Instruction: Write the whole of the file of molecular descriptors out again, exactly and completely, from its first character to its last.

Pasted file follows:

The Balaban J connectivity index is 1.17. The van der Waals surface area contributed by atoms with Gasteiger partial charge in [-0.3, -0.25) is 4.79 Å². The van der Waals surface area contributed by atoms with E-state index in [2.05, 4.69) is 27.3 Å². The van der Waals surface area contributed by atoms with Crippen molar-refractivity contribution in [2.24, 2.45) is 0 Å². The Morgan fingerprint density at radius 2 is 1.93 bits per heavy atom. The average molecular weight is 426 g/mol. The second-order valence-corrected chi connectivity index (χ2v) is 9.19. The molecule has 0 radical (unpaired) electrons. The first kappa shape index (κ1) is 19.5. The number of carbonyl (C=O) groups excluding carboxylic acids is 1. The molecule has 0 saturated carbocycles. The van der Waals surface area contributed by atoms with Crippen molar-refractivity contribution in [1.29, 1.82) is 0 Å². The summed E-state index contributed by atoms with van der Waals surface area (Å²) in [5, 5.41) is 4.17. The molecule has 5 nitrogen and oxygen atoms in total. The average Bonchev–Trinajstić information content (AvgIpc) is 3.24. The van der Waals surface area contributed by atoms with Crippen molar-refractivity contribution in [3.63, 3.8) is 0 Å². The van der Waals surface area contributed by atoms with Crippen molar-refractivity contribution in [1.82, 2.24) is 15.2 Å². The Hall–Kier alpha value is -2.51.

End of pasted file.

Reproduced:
The Balaban J connectivity index is 1.17. The van der Waals surface area contributed by atoms with Gasteiger partial charge in [-0.3, -0.25) is 4.79 Å². The van der Waals surface area contributed by atoms with E-state index in [2.05, 4.69) is 27.3 Å². The van der Waals surface area contributed by atoms with Crippen molar-refractivity contribution in [2.24, 2.45) is 0 Å². The Morgan fingerprint density at radius 2 is 1.93 bits per heavy atom. The average molecular weight is 426 g/mol. The second-order valence-corrected chi connectivity index (χ2v) is 9.19. The molecule has 0 radical (unpaired) electrons. The first kappa shape index (κ1) is 19.5. The number of carbonyl (C=O) groups excluding carboxylic acids is 1. The molecule has 0 saturated carbocycles. The van der Waals surface area contributed by atoms with Crippen molar-refractivity contribution in [1.29, 1.82) is 0 Å². The summed E-state index contributed by atoms with van der Waals surface area (Å²) in [5, 5.41) is 4.17. The molecule has 5 nitrogen and oxygen atoms in total. The average Bonchev–Trinajstić information content (AvgIpc) is 3.24. The van der Waals surface area contributed by atoms with Crippen molar-refractivity contribution in [3.63, 3.8) is 0 Å². The van der Waals surface area contributed by atoms with Crippen molar-refractivity contribution in [1.82, 2.24) is 15.2 Å². The Hall–Kier alpha value is -2.51.